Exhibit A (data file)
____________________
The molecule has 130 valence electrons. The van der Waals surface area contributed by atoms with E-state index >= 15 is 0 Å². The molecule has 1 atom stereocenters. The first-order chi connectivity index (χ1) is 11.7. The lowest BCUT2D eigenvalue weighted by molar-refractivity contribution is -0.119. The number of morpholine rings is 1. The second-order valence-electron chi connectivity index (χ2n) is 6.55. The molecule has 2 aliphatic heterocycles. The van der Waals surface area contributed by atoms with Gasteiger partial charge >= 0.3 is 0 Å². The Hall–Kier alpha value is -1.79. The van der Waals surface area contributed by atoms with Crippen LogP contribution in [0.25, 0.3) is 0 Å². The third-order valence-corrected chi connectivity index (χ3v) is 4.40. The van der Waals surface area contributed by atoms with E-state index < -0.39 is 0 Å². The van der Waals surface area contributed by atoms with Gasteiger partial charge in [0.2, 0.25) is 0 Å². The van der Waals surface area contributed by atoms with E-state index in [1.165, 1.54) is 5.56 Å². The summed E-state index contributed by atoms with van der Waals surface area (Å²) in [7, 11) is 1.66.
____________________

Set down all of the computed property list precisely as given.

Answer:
The molecule has 130 valence electrons. The van der Waals surface area contributed by atoms with E-state index >= 15 is 0 Å². The molecule has 1 atom stereocenters. The first-order chi connectivity index (χ1) is 11.7. The lowest BCUT2D eigenvalue weighted by molar-refractivity contribution is -0.119. The number of morpholine rings is 1. The second-order valence-electron chi connectivity index (χ2n) is 6.55. The molecule has 2 aliphatic heterocycles. The van der Waals surface area contributed by atoms with Gasteiger partial charge >= 0.3 is 0 Å². The Hall–Kier alpha value is -1.79. The van der Waals surface area contributed by atoms with Crippen LogP contribution in [0.25, 0.3) is 0 Å². The third-order valence-corrected chi connectivity index (χ3v) is 4.40. The van der Waals surface area contributed by atoms with E-state index < -0.39 is 0 Å². The van der Waals surface area contributed by atoms with Gasteiger partial charge in [0.2, 0.25) is 0 Å². The van der Waals surface area contributed by atoms with E-state index in [1.165, 1.54) is 5.56 Å². The summed E-state index contributed by atoms with van der Waals surface area (Å²) in [7, 11) is 1.66.